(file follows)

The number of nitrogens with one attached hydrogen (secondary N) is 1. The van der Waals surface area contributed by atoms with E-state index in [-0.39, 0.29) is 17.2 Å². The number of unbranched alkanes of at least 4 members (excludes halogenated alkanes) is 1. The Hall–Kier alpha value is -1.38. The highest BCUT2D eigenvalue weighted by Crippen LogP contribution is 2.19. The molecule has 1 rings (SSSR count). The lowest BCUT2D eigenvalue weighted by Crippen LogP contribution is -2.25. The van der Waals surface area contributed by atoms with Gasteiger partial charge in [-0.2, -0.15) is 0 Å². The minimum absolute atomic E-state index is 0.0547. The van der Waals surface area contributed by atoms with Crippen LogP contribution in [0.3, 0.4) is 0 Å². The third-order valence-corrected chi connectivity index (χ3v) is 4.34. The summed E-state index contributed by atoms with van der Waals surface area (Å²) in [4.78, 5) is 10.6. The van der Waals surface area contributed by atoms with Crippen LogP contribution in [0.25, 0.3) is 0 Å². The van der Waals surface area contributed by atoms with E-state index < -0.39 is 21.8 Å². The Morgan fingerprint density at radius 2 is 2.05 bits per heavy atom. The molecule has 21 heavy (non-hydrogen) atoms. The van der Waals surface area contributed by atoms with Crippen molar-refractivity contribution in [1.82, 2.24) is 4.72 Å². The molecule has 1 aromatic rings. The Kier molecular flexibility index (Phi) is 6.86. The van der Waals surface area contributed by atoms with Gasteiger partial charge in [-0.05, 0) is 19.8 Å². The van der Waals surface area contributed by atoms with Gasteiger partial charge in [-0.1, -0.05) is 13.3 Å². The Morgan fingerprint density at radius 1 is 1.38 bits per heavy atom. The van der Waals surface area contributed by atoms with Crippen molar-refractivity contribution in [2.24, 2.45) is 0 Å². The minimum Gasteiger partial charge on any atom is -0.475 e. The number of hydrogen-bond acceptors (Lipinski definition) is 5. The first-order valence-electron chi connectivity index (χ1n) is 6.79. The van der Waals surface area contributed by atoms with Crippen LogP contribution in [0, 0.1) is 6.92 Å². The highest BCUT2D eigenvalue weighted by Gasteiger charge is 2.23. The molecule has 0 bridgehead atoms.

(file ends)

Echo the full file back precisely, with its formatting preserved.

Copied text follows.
The number of nitrogens with one attached hydrogen (secondary N) is 1. The van der Waals surface area contributed by atoms with E-state index in [-0.39, 0.29) is 17.2 Å². The number of unbranched alkanes of at least 4 members (excludes halogenated alkanes) is 1. The Hall–Kier alpha value is -1.38. The highest BCUT2D eigenvalue weighted by Crippen LogP contribution is 2.19. The molecule has 1 rings (SSSR count). The lowest BCUT2D eigenvalue weighted by Crippen LogP contribution is -2.25. The van der Waals surface area contributed by atoms with Gasteiger partial charge in [-0.2, -0.15) is 0 Å². The minimum absolute atomic E-state index is 0.0547. The van der Waals surface area contributed by atoms with Crippen LogP contribution in [0.3, 0.4) is 0 Å². The third-order valence-corrected chi connectivity index (χ3v) is 4.34. The summed E-state index contributed by atoms with van der Waals surface area (Å²) in [4.78, 5) is 10.6. The van der Waals surface area contributed by atoms with Crippen LogP contribution in [0.25, 0.3) is 0 Å². The van der Waals surface area contributed by atoms with E-state index < -0.39 is 21.8 Å². The Morgan fingerprint density at radius 2 is 2.05 bits per heavy atom. The molecule has 21 heavy (non-hydrogen) atoms. The van der Waals surface area contributed by atoms with Crippen molar-refractivity contribution in [1.82, 2.24) is 4.72 Å². The molecule has 1 aromatic rings. The Kier molecular flexibility index (Phi) is 6.86. The van der Waals surface area contributed by atoms with Gasteiger partial charge in [-0.05, 0) is 19.8 Å². The van der Waals surface area contributed by atoms with Gasteiger partial charge in [-0.1, -0.05) is 13.3 Å². The Morgan fingerprint density at radius 1 is 1.38 bits per heavy atom. The van der Waals surface area contributed by atoms with Crippen molar-refractivity contribution in [2.24, 2.45) is 0 Å². The minimum Gasteiger partial charge on any atom is -0.475 e. The number of hydrogen-bond acceptors (Lipinski definition) is 5. The first-order valence-electron chi connectivity index (χ1n) is 6.79. The van der Waals surface area contributed by atoms with Crippen LogP contribution in [0, 0.1) is 6.92 Å². The highest BCUT2D eigenvalue weighted by Gasteiger charge is 2.23. The molecule has 0 bridgehead atoms.